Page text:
Increasing Chlamydia and Gonorrhea Infections among Female Juveniles: The Need for Collaboration to Improve Treatment.Cureus. 2020 Jun 04; 12(6):e8446.C
Youth in juvenile detention centers are at a high risk for sexually transmitted disease (STD). The current study assesses the trends of chlamydia and gonorrhea (GC) infections and treatment among females within a single county's juvenile correctional facilities.
This is a retrospective review of aggregate data of female adolescents between 12 and 18 years old who underwent STD screening from 2009 to 2016 in San Bernardino County.
Chlamydia infections among adolescent females increased from 11.8% in 2009 to 17.0% in 2016 (p = 0.0002), and GC infections increased from 1.3% in 2009 to 6.0% in 2016 (p < 0.0001). Treatment rates of chlamydia were stable, ranging from 66.7% to 70.8% of positive female adolescents were treated between 2009 and 2016 (p=0.1752). The treatment rate for GC increased from 33% in 2009 to 78.3% in 2016, but annual trends were not statistically significant (p=0.8419).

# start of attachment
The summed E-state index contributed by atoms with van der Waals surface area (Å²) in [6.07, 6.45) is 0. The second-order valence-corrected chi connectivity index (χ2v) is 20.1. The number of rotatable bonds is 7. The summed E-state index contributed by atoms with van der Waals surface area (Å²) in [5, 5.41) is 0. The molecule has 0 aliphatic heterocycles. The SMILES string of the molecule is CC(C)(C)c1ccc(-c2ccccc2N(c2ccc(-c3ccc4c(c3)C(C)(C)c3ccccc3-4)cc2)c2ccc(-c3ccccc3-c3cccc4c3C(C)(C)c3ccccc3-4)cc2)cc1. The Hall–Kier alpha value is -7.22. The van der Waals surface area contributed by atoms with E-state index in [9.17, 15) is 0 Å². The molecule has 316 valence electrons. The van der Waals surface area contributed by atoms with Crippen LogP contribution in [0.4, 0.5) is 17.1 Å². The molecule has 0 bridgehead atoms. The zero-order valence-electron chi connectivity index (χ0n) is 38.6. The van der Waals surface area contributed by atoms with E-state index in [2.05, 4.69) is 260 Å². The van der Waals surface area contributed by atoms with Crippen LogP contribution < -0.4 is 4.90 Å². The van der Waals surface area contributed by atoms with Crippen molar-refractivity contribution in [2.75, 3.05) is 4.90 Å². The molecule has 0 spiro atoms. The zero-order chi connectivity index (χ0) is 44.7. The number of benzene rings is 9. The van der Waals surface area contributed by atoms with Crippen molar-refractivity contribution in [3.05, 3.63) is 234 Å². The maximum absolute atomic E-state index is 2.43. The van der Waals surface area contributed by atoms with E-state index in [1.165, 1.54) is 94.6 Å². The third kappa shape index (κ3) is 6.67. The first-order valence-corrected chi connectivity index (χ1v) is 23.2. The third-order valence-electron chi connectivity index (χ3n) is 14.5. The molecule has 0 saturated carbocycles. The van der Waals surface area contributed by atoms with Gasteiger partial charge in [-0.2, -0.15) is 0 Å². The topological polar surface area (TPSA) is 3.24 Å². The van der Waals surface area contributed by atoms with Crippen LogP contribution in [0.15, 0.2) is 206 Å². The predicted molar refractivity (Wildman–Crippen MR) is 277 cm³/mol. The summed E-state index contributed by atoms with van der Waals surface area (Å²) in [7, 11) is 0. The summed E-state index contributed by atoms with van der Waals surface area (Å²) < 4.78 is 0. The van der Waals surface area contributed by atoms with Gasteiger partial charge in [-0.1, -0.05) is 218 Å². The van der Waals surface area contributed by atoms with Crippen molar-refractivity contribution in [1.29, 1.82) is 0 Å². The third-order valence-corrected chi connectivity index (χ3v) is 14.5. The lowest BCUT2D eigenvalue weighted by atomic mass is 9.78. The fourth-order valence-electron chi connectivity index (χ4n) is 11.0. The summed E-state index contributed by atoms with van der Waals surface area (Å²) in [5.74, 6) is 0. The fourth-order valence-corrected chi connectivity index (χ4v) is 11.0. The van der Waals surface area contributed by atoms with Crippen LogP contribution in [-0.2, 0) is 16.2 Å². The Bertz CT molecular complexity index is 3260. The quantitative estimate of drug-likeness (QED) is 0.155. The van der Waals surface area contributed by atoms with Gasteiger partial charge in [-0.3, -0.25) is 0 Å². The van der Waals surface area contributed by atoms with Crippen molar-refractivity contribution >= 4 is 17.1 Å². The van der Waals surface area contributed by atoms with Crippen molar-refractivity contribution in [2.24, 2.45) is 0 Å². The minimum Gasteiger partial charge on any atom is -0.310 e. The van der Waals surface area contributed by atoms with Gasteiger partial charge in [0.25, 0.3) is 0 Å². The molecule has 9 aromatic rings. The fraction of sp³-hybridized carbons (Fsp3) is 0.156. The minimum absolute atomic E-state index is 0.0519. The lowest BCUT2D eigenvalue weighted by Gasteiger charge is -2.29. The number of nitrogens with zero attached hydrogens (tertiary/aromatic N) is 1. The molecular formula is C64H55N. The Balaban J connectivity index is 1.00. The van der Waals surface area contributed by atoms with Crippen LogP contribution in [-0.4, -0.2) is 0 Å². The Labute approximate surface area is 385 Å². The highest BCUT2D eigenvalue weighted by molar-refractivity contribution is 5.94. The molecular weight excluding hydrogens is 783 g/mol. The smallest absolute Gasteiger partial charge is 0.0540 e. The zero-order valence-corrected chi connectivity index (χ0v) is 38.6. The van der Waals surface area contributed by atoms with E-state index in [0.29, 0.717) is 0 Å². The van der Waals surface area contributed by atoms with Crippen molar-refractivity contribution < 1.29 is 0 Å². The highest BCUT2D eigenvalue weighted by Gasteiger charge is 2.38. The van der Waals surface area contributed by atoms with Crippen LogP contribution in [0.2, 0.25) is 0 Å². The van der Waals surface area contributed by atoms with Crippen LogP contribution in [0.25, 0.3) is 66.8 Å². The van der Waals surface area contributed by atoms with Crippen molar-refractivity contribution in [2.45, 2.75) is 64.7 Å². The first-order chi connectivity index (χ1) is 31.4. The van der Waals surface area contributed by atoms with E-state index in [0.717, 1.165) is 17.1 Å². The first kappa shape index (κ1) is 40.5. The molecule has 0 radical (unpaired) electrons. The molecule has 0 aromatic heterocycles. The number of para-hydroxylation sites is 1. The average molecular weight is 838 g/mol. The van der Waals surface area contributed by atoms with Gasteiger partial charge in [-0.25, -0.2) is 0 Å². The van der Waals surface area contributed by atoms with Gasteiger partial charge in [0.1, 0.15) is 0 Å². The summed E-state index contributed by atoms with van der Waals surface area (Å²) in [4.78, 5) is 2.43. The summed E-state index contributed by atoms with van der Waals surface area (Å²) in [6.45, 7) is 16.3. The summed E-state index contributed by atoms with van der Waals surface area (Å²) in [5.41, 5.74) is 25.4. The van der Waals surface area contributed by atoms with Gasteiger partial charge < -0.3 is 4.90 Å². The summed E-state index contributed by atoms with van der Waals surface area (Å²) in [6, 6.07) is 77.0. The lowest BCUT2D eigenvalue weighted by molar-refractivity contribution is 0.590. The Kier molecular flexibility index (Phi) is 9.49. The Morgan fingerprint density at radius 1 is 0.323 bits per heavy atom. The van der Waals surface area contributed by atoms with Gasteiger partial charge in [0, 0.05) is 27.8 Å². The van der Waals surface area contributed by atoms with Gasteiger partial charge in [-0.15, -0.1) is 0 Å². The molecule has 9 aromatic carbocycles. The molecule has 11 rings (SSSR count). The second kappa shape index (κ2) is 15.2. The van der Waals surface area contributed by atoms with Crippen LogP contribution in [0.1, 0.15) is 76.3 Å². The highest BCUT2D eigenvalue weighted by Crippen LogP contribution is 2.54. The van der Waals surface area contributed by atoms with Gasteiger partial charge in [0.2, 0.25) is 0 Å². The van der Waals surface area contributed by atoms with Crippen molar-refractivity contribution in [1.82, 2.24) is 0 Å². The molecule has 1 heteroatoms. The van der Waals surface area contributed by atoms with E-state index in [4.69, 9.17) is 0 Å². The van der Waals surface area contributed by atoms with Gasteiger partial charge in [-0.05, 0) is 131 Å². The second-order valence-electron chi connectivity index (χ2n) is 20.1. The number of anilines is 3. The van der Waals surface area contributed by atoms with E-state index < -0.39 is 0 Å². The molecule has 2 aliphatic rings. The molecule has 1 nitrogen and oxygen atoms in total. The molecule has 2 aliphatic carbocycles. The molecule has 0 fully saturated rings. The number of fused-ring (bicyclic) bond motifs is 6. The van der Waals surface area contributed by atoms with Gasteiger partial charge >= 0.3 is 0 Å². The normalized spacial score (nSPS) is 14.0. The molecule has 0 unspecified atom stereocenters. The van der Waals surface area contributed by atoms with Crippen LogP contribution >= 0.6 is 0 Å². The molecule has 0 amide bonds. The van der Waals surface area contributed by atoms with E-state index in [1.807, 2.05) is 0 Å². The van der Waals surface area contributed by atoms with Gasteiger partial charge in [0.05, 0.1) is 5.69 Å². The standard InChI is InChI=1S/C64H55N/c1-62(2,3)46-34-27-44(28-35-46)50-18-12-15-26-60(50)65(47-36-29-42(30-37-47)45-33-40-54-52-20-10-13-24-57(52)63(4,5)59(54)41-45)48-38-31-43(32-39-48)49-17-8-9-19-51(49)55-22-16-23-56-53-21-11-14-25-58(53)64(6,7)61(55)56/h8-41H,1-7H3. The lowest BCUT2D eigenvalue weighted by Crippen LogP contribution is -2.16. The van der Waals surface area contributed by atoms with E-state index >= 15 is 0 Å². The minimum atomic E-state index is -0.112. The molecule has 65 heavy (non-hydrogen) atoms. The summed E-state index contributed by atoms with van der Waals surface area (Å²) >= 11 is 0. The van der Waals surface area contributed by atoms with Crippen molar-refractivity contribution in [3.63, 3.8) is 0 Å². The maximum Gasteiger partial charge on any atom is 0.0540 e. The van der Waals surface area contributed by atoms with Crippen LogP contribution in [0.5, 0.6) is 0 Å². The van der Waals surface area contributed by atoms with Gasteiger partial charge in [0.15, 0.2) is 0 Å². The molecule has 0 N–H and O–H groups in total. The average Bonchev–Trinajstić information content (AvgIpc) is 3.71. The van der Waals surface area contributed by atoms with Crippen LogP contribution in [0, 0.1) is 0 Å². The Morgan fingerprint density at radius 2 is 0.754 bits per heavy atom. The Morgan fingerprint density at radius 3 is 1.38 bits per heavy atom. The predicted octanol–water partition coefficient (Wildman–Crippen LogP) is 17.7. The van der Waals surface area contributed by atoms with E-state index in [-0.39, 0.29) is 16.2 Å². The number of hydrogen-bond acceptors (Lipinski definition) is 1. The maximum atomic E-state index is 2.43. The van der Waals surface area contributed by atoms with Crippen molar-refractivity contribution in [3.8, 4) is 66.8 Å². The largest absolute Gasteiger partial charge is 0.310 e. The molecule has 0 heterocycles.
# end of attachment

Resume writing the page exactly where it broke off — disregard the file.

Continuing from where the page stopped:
Chlamydia and GC infections among female adolescents discovered during routine screening upon booking into a county juvenile detention system increased over the study time period. Effective collaboration between public health and various community organizations is needed to improve awareness and prevention of STDs amongst at-risk adolescents.